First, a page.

When it comes to prop­er food stor­age, many peo­ple have very dif­fer­ent views on this issue. There are, how­ev­er, cer­tain foods that should not be stored in the refrig­er­a­tor, but we do not even know about it. I present to your atten­tion a list of such prod­ucts, as well as rea­sons why they should not be kept in the refrig­er­a­tor.

do not store in the refrigerator


Avo­ca­dos do not begin to ripen until the fruit is removed from the tree. If you buy a very firm avo­ca­do, don’t store it in the refrig­er­a­tor as this slows down the ripen­ing process. On the oth­er hand, if the avo­ca­do is ripe but you’re not ready to use it yet, it’s best to refrig­er­ate it, which will slow down the ripen­ing process.


Stor­ing pota­toes at a low tem­per­a­ture in the refrig­er­a­tor will con­vert starch to sug­ar more quick­ly than if stored nat­u­ral­ly. So, if you want to pre­serve its fla­vor, store pota­toes in a paper bag, in a cool, but not cold place. Paper bags work bet­ter than reg­u­lar bags because they are breath­able and the pota­toes won’t rot as quick­ly. In addi­tion, pota­toes may con­tain chem­i­cals that farm­ers fer­til­ize them abun­dant­ly.


Gar­lic is best stored at cool room tem­per­a­ture. Refrig­er­a­tion of gar­lic is a bad idea as it can sig­nif­i­cant­ly impair its fla­vor. Chill­ing the gar­lic caus­es it to release mois­ture and become moldy. If you have chopped fresh gar­lic, you can store it in the refrig­er­a­tor in a sealed con­tain­er for a short peri­od, but use it as soon as pos­si­ble.


Sci­en­tif­ic stud­ies have shown that bread los­es mois­ture and becomes stale faster when refrig­er­at­ed. This is due to the process of crys­tal­liza­tion of starch mol­e­cules. You should keep the bread at room tem­per­a­ture for no more than four days, and cut it just before eat­ing. Bread in the refrig­er­a­tor should be care­ful­ly wrapped to retain its mois­ture. When you take it out, the bread should nat­u­ral­ly warm up before being con­sumed.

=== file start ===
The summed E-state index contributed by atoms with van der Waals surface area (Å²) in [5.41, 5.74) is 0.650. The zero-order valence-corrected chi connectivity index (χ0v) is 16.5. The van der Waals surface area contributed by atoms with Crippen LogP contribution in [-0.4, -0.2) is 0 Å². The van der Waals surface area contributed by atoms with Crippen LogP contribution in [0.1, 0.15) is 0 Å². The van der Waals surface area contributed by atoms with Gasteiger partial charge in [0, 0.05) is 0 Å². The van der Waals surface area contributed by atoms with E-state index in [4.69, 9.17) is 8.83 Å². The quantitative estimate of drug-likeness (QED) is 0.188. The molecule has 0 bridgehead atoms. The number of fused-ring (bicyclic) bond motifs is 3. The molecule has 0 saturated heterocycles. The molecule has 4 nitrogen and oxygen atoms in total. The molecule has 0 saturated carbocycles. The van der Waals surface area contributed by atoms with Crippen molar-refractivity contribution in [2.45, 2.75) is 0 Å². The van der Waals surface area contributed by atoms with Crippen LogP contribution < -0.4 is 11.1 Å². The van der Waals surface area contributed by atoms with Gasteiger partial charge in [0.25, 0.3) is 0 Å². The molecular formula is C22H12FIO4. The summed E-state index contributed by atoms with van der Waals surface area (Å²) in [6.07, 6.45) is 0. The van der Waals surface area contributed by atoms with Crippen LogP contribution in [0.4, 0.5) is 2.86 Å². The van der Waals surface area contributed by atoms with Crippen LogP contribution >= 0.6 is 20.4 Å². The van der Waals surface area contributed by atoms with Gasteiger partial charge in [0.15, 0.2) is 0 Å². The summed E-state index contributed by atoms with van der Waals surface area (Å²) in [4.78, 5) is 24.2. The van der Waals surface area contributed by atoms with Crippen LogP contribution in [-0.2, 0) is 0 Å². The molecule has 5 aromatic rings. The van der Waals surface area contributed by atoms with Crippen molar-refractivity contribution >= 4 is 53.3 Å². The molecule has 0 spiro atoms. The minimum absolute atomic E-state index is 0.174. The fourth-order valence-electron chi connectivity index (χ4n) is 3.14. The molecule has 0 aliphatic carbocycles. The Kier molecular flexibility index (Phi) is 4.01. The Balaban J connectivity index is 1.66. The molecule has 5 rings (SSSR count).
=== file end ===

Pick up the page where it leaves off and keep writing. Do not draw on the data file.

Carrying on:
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Olive oil

Olive oil can last longer than most oth­er oils, often up to two years if stored prop­er­ly. Oils are frag­ile and must be care­ful­ly stored to retain all of their healthy prop­er­ties. Olive oil should be kept in a cool, dark place in a sealed con­tain­er. The best con­tain­ers for olive oil are glass, stain­less steel, or pewter. Cool­ing caus­es the oil to restruc­ture and hard­en. The oil will return to a liq­uid state again if you take it out of the refrig­er­a­tor. How­ev­er, the fla­vor will no longer be the same.


Always store hon­ey in a closed con­tain­er, in a dry place, at room tem­per­a­ture — approx­i­mate­ly 20–24 degrees. Hon­ey tends to absorb mois­ture, which low­ers its qual­i­ty. The high­er the tem­per­a­ture at which hon­ey is stored, the more like­ly it is to spoil. But this does not mean that you should store hon­ey in the refrig­er­a­tor. Low tem­per­a­tures cause hon­ey to crys­tal­lize very quick­ly.


Basil loves heat, so keep­ing it in the fridge caus­es it to wilt pre­ma­ture­ly. Fresh basil can be stored for a long time in a cup of water (change it every day or two), away from direct sun­light. You can store basil in a plas­tic bag with a few holes in it to allow air to cir­cu­late.


The refrig­er­a­tor is one of the worst places to store cof­fee. The cof­fee will lose its aro­ma as it absorbs the fla­vors in the refrig­er­a­tor. You should store your cof­fee in a cool, dark place where it will retain its aro­ma and fresh­ness.

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In order for onions to form a dry pro­tec­tive out­er lay­er, it is worth stor­ing them in a dry envi­ron­ment. It may be a pantry, but not a refrig­er­a­tor. In addi­tion, the lack of air cir­cu­la­tion also affects the fresh­ness of the onion. Do not keep onions near pota­toes, which give off mois­ture. Keep the bulbs in a cool, dry, dark, well-ven­ti­lat­ed area, as light can make them bit­ter.


If you have ever grown toma­toes, you know that they love the heat and hate the cold. It turns out that even when col­lect­ed, they are still not tol­er­ant of the cold. The refrig­er­a­tor is not the ide­al place for stor­age, as toma­toes become mealy in it. They will still be good for cook­ing, but not ide­al for eat­ing fresh. Instead, store your toma­toes right on your desk or on a shelf.